I helped him with a couple of the larger ones up and over the embankment and into the coolers.
     
  6. winchester270

    winchester270 Lafayette Active Member

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    Ya I saw a couple of guys out there doing well down in the bay fishing with flies also. I cant imagine a fresh Chinook on a fly rod :eek:
     
  7. jbett98

    jbett98 NW Oregon Bronze Supporter Bronze Supporter

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    My best and biggest Salmon caught down at the coast was my first time using my 14' boat out of Garibaldi near the old Coast Guard station.
    My brother came along and he knew less then me when it came to trolling the bay for Salmon.
    We motored out into the bay and set out our lines with some rainbow spinners as I didn't know how to use cut plug herring back then.
    I had borrowed an old vintage 9.9 Johnson trolling motor and when I tried to start the thing up, all it did was sputter and die.
    It was just before day break and all of the regular fisherman trolling by would point and laugh at our troubles trying to start that motor as we drifted with the currant back into the bay.
    I finally found the problem (crack in fuel line near the carb) and after being soaked in mixed fuel, I finally got us heading out against the current, my brother noticed that my pole had snagged on something and maybe I should try and shake it loose.
    I picked up my pole and to my complete disbelief, a 42 lb hen Salmon had quietly swallowed my lure as it was rising off the bottom.
    15 minutes later, I was surrounded my the same guys that had laughed at my motor troubles, as they watched the only large fish to be caught in the bay that morning.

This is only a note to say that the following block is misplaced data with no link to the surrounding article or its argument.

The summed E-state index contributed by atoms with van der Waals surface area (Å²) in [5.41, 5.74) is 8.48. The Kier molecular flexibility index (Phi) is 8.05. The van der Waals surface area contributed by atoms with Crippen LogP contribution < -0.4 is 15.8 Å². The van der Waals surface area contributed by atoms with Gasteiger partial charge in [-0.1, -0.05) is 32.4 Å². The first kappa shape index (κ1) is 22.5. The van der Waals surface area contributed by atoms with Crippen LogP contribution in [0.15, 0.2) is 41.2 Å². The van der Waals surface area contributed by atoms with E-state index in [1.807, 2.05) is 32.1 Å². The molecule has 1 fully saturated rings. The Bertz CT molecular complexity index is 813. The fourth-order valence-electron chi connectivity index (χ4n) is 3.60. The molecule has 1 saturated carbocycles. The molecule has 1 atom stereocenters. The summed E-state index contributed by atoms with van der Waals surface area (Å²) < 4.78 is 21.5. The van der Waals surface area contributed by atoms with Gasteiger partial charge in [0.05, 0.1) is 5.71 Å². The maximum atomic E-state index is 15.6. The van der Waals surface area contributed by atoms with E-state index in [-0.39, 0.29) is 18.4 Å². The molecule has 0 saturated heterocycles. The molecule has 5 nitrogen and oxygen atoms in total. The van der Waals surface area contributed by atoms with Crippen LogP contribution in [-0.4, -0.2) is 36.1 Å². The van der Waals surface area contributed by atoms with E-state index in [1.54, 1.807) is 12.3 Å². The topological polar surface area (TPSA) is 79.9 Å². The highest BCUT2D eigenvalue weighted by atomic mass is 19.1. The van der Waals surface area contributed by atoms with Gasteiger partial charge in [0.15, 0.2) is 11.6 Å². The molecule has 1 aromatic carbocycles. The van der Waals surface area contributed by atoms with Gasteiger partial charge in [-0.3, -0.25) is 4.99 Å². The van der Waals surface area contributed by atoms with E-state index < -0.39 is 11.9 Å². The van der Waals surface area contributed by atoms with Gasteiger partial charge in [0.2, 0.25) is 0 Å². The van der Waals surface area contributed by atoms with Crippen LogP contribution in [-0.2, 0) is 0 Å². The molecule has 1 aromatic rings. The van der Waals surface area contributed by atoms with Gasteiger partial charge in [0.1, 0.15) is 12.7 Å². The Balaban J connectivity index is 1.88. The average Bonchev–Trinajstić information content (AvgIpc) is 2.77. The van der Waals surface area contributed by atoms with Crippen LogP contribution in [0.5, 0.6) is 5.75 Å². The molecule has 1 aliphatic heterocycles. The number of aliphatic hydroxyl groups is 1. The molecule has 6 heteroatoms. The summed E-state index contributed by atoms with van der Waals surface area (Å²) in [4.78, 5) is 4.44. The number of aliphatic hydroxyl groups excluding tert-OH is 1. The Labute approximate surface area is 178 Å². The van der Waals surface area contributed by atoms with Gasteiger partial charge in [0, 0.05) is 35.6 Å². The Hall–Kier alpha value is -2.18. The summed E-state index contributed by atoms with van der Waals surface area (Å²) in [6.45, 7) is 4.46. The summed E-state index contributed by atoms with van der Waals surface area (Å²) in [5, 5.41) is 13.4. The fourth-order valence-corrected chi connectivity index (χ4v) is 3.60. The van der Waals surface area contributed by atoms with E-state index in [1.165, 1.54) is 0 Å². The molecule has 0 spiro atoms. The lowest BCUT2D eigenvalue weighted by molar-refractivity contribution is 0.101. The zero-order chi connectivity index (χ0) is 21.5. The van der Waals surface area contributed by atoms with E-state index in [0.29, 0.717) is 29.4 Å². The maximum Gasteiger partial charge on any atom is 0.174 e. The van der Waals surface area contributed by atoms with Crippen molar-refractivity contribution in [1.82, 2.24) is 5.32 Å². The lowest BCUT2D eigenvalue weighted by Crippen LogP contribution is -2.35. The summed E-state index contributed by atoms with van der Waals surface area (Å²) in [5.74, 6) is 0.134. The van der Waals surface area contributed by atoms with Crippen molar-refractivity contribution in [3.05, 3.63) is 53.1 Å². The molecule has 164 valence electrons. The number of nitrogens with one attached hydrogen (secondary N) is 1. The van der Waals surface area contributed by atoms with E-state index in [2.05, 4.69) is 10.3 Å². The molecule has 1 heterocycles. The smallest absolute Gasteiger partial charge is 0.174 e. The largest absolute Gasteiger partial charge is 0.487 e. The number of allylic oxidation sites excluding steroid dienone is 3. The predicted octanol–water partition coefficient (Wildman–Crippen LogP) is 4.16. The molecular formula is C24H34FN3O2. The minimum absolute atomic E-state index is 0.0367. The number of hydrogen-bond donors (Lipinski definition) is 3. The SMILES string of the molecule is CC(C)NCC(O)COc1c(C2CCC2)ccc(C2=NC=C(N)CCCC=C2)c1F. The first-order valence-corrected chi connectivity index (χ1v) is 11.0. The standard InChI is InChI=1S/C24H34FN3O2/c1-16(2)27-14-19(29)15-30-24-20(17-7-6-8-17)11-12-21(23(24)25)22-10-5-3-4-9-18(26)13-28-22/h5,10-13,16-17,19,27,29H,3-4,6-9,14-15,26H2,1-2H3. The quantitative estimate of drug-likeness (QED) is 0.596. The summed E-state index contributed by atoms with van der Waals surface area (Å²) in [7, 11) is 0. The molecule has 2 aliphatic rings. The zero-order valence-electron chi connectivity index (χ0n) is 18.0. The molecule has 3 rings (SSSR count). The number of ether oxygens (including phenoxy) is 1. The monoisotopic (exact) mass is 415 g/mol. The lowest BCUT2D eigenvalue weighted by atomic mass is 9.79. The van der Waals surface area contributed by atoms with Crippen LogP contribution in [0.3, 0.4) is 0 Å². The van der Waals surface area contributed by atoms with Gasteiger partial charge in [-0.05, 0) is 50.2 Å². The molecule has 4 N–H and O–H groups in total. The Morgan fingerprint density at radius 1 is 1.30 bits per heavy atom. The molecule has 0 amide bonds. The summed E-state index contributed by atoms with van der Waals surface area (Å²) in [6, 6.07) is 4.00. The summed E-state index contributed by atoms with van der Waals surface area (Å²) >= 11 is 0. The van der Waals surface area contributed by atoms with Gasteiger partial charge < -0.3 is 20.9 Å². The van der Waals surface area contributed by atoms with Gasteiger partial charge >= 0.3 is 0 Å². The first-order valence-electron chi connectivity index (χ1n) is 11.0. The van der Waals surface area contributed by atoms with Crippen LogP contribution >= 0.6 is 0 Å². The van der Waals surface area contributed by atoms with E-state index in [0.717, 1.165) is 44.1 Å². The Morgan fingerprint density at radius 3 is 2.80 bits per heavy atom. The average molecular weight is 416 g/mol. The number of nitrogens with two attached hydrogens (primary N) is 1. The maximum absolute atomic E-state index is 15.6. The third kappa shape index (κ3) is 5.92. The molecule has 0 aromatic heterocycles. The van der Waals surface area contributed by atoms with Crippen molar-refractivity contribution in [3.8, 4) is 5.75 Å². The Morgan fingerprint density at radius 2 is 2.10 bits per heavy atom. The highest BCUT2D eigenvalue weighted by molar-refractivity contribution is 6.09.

8. brokenarrow

    brokenarrow Elma, WA Well-Known Member

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    Sounds like a good learning trip. Won't catch them sitting on the sofa.
     
  9. salmonriverjohn

    salmonriverjohn N.W Oregon coast, Gods country Well-Known Member

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    I worked today at the local hatchery as a volunteer. I dispatched 200 fish and processed them into totes to send off to a food share program this morning. There were tons of big, nice hatchery fish going to good use.
    Until just this year they were being sent to landfills after the egg quotas were achieved. A good use of a resource that was before waisted.
     
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  10. winchester270

    winchester270 Lafayette Active Member

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    Jbett98, that is a great day on the water.. I have had similar surprise fish and they are always the best. The circumstances in which you catch a fish add a great deal to the memory and story.
    I caught my first steelhead when I was about 12-13 and trout fishing with my dad on the upper most legal section of the nesttuca. I found a orange bodied copper blade blue fox stuck on a rock in a mild section of rapids. It took me about 5 minutes to recover that spinner, then tied it on to try. After only a few casts into the riffles I had a 7lb buck dart out of the riffles and slam that spinner right near the bank! Way bigger then the 12" trout we were having fun with just prior. I have been addicted since.
    catch and release on that buck..